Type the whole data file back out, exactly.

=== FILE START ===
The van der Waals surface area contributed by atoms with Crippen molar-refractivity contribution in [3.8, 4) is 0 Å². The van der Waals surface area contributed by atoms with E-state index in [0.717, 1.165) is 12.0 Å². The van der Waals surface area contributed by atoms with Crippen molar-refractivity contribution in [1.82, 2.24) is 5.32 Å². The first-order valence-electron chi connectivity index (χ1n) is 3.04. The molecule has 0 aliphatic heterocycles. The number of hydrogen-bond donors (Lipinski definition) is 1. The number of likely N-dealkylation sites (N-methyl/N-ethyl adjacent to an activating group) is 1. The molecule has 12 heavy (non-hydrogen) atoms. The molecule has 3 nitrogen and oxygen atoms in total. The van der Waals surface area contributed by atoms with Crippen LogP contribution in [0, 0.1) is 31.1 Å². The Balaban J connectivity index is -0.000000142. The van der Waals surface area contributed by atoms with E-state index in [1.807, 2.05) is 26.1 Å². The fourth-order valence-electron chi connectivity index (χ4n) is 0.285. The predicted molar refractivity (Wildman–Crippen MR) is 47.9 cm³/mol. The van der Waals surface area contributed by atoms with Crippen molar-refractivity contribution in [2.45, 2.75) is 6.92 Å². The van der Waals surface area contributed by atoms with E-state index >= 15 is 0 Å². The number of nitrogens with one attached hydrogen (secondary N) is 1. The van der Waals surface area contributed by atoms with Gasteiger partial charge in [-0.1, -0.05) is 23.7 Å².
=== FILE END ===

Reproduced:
The van der Waals surface area contributed by atoms with Crippen molar-refractivity contribution in [3.8, 4) is 0 Å². The van der Waals surface area contributed by atoms with E-state index in [0.717, 1.165) is 12.0 Å². The van der Waals surface area contributed by atoms with Crippen molar-refractivity contribution in [1.82, 2.24) is 5.32 Å². The first-order valence-electron chi connectivity index (χ1n) is 3.04. The molecule has 0 aliphatic heterocycles. The number of hydrogen-bond donors (Lipinski definition) is 1. The number of likely N-dealkylation sites (N-methyl/N-ethyl adjacent to an activating group) is 1. The molecule has 12 heavy (non-hydrogen) atoms. The molecule has 3 nitrogen and oxygen atoms in total. The van der Waals surface area contributed by atoms with Crippen LogP contribution in [0, 0.1) is 31.1 Å². The Balaban J connectivity index is -0.000000142. The van der Waals surface area contributed by atoms with E-state index in [1.807, 2.05) is 26.1 Å². The fourth-order valence-electron chi connectivity index (χ4n) is 0.285. The predicted molar refractivity (Wildman–Crippen MR) is 47.9 cm³/mol. The van der Waals surface area contributed by atoms with Crippen molar-refractivity contribution in [2.45, 2.75) is 6.92 Å². The van der Waals surface area contributed by atoms with E-state index >= 15 is 0 Å². The number of nitrogens with one attached hydrogen (secondary N) is 1. The van der Waals surface area contributed by atoms with Gasteiger partial charge in [-0.1, -0.05) is 23.7 Å².